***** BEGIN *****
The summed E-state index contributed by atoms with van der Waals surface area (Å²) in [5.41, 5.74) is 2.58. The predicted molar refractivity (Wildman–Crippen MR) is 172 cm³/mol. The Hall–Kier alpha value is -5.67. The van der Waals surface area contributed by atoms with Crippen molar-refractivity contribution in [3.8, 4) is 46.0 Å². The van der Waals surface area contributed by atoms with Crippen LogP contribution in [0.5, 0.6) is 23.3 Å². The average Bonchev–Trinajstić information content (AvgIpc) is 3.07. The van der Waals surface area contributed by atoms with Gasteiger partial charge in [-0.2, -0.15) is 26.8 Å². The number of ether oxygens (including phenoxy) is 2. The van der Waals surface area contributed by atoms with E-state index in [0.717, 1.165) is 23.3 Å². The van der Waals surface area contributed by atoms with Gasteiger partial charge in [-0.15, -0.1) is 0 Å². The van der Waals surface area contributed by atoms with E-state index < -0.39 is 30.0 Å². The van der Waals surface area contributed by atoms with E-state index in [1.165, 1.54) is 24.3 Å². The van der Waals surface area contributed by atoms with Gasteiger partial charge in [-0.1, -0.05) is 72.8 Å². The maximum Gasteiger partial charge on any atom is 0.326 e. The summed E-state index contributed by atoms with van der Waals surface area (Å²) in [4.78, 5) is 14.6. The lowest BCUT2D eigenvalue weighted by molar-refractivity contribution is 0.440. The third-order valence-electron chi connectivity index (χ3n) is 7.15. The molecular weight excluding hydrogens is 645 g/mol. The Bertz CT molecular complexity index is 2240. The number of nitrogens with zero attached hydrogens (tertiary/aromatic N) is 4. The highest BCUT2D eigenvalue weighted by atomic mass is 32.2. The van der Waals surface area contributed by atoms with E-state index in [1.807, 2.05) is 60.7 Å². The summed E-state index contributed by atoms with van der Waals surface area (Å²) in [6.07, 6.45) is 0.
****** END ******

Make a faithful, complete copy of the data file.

The summed E-state index contributed by atoms with van der Waals surface area (Å²) in [5.41, 5.74) is 2.58. The predicted molar refractivity (Wildman–Crippen MR) is 172 cm³/mol. The Hall–Kier alpha value is -5.67. The van der Waals surface area contributed by atoms with Crippen molar-refractivity contribution in [3.8, 4) is 46.0 Å². The van der Waals surface area contributed by atoms with Crippen LogP contribution in [0.5, 0.6) is 23.3 Å². The average Bonchev–Trinajstić information content (AvgIpc) is 3.07. The van der Waals surface area contributed by atoms with Gasteiger partial charge in [-0.2, -0.15) is 26.8 Å². The number of ether oxygens (including phenoxy) is 2. The van der Waals surface area contributed by atoms with E-state index in [0.717, 1.165) is 23.3 Å². The van der Waals surface area contributed by atoms with Gasteiger partial charge in [-0.15, -0.1) is 0 Å². The van der Waals surface area contributed by atoms with E-state index < -0.39 is 30.0 Å². The van der Waals surface area contributed by atoms with E-state index in [1.165, 1.54) is 24.3 Å². The van der Waals surface area contributed by atoms with Gasteiger partial charge in [-0.1, -0.05) is 72.8 Å². The maximum Gasteiger partial charge on any atom is 0.326 e. The summed E-state index contributed by atoms with van der Waals surface area (Å²) in [4.78, 5) is 14.6. The lowest BCUT2D eigenvalue weighted by molar-refractivity contribution is 0.440. The third-order valence-electron chi connectivity index (χ3n) is 7.15. The molecular weight excluding hydrogens is 645 g/mol. The Bertz CT molecular complexity index is 2240. The number of nitrogens with zero attached hydrogens (tertiary/aromatic N) is 4. The highest BCUT2D eigenvalue weighted by atomic mass is 32.2. The van der Waals surface area contributed by atoms with E-state index in [1.807, 2.05) is 60.7 Å². The summed E-state index contributed by atoms with van der Waals surface area (Å²) in [6.07, 6.45) is 0.